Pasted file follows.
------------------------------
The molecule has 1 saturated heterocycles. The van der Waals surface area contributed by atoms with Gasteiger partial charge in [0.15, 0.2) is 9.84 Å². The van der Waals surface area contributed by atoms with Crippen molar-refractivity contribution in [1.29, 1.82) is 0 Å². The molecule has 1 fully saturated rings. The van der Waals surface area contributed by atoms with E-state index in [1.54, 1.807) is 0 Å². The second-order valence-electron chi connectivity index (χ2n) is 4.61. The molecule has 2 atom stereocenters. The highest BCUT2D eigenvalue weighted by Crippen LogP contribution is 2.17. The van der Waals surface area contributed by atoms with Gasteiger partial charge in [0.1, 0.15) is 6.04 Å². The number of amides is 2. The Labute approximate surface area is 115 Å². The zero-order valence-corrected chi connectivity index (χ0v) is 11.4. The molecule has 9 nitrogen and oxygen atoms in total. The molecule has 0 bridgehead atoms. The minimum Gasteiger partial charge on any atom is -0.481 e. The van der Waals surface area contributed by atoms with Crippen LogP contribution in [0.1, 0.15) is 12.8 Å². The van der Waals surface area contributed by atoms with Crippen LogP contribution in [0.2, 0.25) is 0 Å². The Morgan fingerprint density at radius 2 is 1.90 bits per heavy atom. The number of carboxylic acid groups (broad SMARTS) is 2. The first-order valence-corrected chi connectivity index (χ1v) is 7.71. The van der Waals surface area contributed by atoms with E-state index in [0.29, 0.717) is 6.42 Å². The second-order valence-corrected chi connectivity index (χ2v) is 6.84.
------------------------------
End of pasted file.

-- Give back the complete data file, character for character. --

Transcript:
The molecule has 1 saturated heterocycles. The van der Waals surface area contributed by atoms with Gasteiger partial charge in [0.15, 0.2) is 9.84 Å². The van der Waals surface area contributed by atoms with Crippen molar-refractivity contribution in [1.29, 1.82) is 0 Å². The molecule has 1 fully saturated rings. The van der Waals surface area contributed by atoms with E-state index in [1.54, 1.807) is 0 Å². The second-order valence-electron chi connectivity index (χ2n) is 4.61. The molecule has 2 atom stereocenters. The highest BCUT2D eigenvalue weighted by Crippen LogP contribution is 2.17. The van der Waals surface area contributed by atoms with Gasteiger partial charge in [0.1, 0.15) is 6.04 Å². The number of amides is 2. The Labute approximate surface area is 115 Å². The zero-order valence-corrected chi connectivity index (χ0v) is 11.4. The molecule has 9 nitrogen and oxygen atoms in total. The molecule has 0 bridgehead atoms. The minimum Gasteiger partial charge on any atom is -0.481 e. The van der Waals surface area contributed by atoms with Crippen LogP contribution in [0.1, 0.15) is 12.8 Å². The van der Waals surface area contributed by atoms with Crippen LogP contribution in [0.2, 0.25) is 0 Å². The Morgan fingerprint density at radius 2 is 1.90 bits per heavy atom. The number of carboxylic acid groups (broad SMARTS) is 2. The first-order valence-corrected chi connectivity index (χ1v) is 7.71. The van der Waals surface area contributed by atoms with E-state index in [0.29, 0.717) is 6.42 Å². The second-order valence-corrected chi connectivity index (χ2v) is 6.84.